Commissioners’ defend retreat's mission, cost

The Kitsap County commissioners held an off-site meeting last week designed to examine their work methods and personality styles, with the expected result of learning how to better work toward common goals.

“I think it is important that we know each other’s priorities and listen to each other,” said South Kitsap Commissioner Charlotte Garrido. “These sessions help us to accomplish this.”

The session was conducted in two parts — dinner at Molly Ward Gardens on Thursday night and an all-day meeting at the home of facilitators Richard and Anna Linzer near Quilcine.

North Kitsap Commissioner Steve Bauer said the meeting brought a new degree of clarity to the developing relationship between the new commissioners. Garrido, who was elected in November, joins Bauer and Central Commissioner Josh Brown, who have served on the board for 19 months and two years respectively.

Bauer said the sessions set out plans for better interactions with the county staff, more open communication with local municipalities and co-ordination between all of the boards on which the commissioners serve.

While conceding these steps are obvious ones, he noted, “We have never actually sat down to determine exactly how this needs to be done.”

After final plans for the retreat were announced last week, public reaction centered around the process rather than the product. That it was held in Quilcine was cited as a symbolic slap at Kitsap, and that there should have been someplace in Kitsap that would fit the bill.

The $2,900 out-of-pocket cost for the retreat was also criticized by those who felt it contradicted the county’s message to cut spending.

This argument was countered by the notion that spending $3,000 today will help to manage the $300 million in the yearly budget.

“There are a number of places you could have done this in Kitsap County,” said Vivian Henderson of Port Orchard during Monday night’s public comment period at the commissioners’ regular business meeting. “If you thought you would be disturbed by your phone or Blackberry, then you should have left it in the car.

“And I can’t believe that you hired a consultant before knowing exactly how much it was going to cost,” she said. “This isn’t 1997. People aren’t as tolerant of that fuzzy-wuzzy stuff.”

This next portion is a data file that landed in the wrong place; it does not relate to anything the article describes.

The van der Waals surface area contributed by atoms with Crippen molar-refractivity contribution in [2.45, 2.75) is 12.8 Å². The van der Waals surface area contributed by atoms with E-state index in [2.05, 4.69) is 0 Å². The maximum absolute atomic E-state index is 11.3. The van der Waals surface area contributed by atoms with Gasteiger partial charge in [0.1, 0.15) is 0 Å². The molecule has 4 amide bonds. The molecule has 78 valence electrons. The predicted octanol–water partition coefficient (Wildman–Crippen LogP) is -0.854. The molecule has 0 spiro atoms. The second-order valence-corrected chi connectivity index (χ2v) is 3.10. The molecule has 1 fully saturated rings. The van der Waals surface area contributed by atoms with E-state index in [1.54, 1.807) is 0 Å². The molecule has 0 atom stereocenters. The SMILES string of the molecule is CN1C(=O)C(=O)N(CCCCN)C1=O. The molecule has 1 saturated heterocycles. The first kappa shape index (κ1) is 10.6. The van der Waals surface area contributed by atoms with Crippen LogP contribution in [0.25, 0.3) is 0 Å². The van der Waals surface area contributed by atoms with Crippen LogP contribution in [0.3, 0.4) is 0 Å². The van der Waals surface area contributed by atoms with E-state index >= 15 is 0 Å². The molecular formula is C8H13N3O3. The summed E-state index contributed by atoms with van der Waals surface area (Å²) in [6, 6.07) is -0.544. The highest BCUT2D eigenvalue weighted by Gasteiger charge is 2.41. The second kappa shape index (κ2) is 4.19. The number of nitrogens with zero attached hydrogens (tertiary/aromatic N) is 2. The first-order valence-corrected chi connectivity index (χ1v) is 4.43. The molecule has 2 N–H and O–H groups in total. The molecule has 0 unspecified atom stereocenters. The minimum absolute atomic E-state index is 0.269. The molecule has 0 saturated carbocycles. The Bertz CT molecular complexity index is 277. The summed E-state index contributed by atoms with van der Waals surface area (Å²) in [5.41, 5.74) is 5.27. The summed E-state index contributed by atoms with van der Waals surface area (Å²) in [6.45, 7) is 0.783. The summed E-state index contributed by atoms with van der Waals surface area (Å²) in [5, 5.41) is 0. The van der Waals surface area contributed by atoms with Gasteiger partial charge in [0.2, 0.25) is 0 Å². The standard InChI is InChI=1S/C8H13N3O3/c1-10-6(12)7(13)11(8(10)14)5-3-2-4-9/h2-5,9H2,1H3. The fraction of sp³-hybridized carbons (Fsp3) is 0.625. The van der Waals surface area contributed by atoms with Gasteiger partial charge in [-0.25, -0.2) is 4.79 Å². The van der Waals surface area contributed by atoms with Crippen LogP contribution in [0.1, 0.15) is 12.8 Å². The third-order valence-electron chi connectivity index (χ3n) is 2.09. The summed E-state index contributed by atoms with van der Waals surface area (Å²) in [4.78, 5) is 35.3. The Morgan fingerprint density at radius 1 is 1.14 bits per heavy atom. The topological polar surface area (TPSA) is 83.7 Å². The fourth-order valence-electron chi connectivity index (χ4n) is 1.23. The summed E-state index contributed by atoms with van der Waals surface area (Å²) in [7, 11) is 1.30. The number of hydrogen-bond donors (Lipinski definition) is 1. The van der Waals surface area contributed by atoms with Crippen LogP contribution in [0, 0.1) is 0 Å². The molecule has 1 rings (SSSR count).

After the session, Bauer lauded its effectiveness but admitted, “We didn’t manage it as well as we could have.”

The final cost was not announced until Wednesday, but fell within estimates. Richard Linzer said the uncertainty resulted from the ability to determine billable hours in advance.

Some consultants, for instance, bill clients for time spent talking to the press (which Linzer said he does not).

Garrido, who held the same position 10 years ago, provided the impetus for the exercise. She remembered a time when the board was working below its potential and a session with the Linzers set a more constructive course.

She hoped to repeat this success with the new session.

Garrido, who is strongly supporting a “buy local” campaign, was under the impression the Linzers were from Indianola, as they had been during their last contact.

She decided to proceed with them, even if they no longer live in Kitsap.

“We do all of our shopping in Silverdale,” Anna Linzer said when the topic came up at a dinner session Thursday night. “So the sales tax money comes back to you.”

Linzer did bill certain costs in hosting the event, such as lunch, but said the total was less than it would be in order to rent a conference room in a hotel.

County facilities were not as appropriate, he said, because of the commissioners’ inability to isolate themselves from day to day operations.

Prior to Thursday’s dinner the commissioners were all given a questionnaire meant to determine their thinking styles by creating a hierarchy of certain words.

Bauer and Garrido revealed their thinking styles as between “abstract random” and “abstract sequential.”

Brown revealed later that he had a “concrete sequential” thinking style.

“Every board of three is inherently unstable,” Richard Linzer said. “Two of them form alliances with each other. Any governing body with three members has to learn how to work together. And it is also a unique situation, since you do not select the other members of the board.”

Richard Linzer warned the commissioners that people act differently when they are asking for money. “They are not responding to you but to the dollar sign on your forehead,” he said, “so they may not give you authentic information.”

Since a large percentage of the commissioners’ time is spent determining budgets they need to be aware of this tendency.

Richard Linzer said it was important that the board speaks with a single voice, that any perceived disagreements can send mixed signals to the staff. For this reason, once the board makes a decision it needs to provide a united front.

Henderson, in her public comments, said that she didn’t think the board needed to speak with a single voice and that a diversity of opinion was necessary in order to have a public discussion.

The session’s effect was immediate, with the commissioners promising elected officials on Monday to be more inclusive.

“We want you all to be more a part of the budget discussion this year,” Bauer said.

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